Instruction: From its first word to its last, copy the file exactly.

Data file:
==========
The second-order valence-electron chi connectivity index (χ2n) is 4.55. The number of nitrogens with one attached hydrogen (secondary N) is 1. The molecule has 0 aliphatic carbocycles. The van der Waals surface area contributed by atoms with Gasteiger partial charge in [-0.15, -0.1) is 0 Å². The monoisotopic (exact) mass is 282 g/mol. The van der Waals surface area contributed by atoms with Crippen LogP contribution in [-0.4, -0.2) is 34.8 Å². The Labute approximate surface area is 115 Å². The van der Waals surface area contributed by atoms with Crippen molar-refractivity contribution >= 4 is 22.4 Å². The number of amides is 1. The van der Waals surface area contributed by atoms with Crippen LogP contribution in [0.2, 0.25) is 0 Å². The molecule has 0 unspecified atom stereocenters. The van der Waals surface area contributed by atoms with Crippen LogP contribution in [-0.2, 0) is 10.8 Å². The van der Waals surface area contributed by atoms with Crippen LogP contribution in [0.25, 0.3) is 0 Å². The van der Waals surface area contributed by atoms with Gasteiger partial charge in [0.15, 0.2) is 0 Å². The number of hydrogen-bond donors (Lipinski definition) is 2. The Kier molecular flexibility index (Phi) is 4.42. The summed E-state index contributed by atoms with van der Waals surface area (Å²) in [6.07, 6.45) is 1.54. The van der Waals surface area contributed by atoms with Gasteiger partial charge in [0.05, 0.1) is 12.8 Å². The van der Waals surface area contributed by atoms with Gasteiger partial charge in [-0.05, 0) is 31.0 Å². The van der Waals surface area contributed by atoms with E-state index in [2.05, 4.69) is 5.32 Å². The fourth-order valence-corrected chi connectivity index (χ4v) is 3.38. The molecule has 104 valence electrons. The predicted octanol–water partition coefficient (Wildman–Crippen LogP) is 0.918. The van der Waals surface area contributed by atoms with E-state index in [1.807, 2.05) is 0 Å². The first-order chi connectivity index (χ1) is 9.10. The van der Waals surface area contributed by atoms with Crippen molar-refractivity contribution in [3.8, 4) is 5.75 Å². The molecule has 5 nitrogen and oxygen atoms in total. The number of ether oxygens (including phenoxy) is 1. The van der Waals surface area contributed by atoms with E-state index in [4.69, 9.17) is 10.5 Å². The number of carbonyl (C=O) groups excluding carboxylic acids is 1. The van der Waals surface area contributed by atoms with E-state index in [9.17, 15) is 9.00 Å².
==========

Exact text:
The second-order valence-electron chi connectivity index (χ2n) is 4.55. The number of nitrogens with one attached hydrogen (secondary N) is 1. The molecule has 0 aliphatic carbocycles. The van der Waals surface area contributed by atoms with Gasteiger partial charge in [-0.15, -0.1) is 0 Å². The monoisotopic (exact) mass is 282 g/mol. The van der Waals surface area contributed by atoms with Crippen LogP contribution in [-0.4, -0.2) is 34.8 Å². The Labute approximate surface area is 115 Å². The van der Waals surface area contributed by atoms with Crippen molar-refractivity contribution >= 4 is 22.4 Å². The number of amides is 1. The van der Waals surface area contributed by atoms with Crippen LogP contribution in [0.2, 0.25) is 0 Å². The molecule has 0 unspecified atom stereocenters. The van der Waals surface area contributed by atoms with Crippen LogP contribution in [-0.2, 0) is 10.8 Å². The van der Waals surface area contributed by atoms with Crippen LogP contribution in [0.25, 0.3) is 0 Å². The van der Waals surface area contributed by atoms with Gasteiger partial charge in [0.15, 0.2) is 0 Å². The number of hydrogen-bond donors (Lipinski definition) is 2. The Kier molecular flexibility index (Phi) is 4.42. The summed E-state index contributed by atoms with van der Waals surface area (Å²) in [6.07, 6.45) is 1.54. The van der Waals surface area contributed by atoms with Gasteiger partial charge in [0.05, 0.1) is 12.8 Å². The van der Waals surface area contributed by atoms with Gasteiger partial charge in [-0.05, 0) is 31.0 Å². The van der Waals surface area contributed by atoms with E-state index in [2.05, 4.69) is 5.32 Å². The fourth-order valence-corrected chi connectivity index (χ4v) is 3.38. The molecule has 104 valence electrons. The predicted octanol–water partition coefficient (Wildman–Crippen LogP) is 0.918. The van der Waals surface area contributed by atoms with E-state index in [1.807, 2.05) is 0 Å². The first-order chi connectivity index (χ1) is 9.10. The van der Waals surface area contributed by atoms with Crippen molar-refractivity contribution in [3.8, 4) is 5.75 Å². The molecule has 5 nitrogen and oxygen atoms in total. The number of ether oxygens (including phenoxy) is 1. The van der Waals surface area contributed by atoms with E-state index in [4.69, 9.17) is 10.5 Å². The number of carbonyl (C=O) groups excluding carboxylic acids is 1. The van der Waals surface area contributed by atoms with E-state index in [9.17, 15) is 9.00 Å².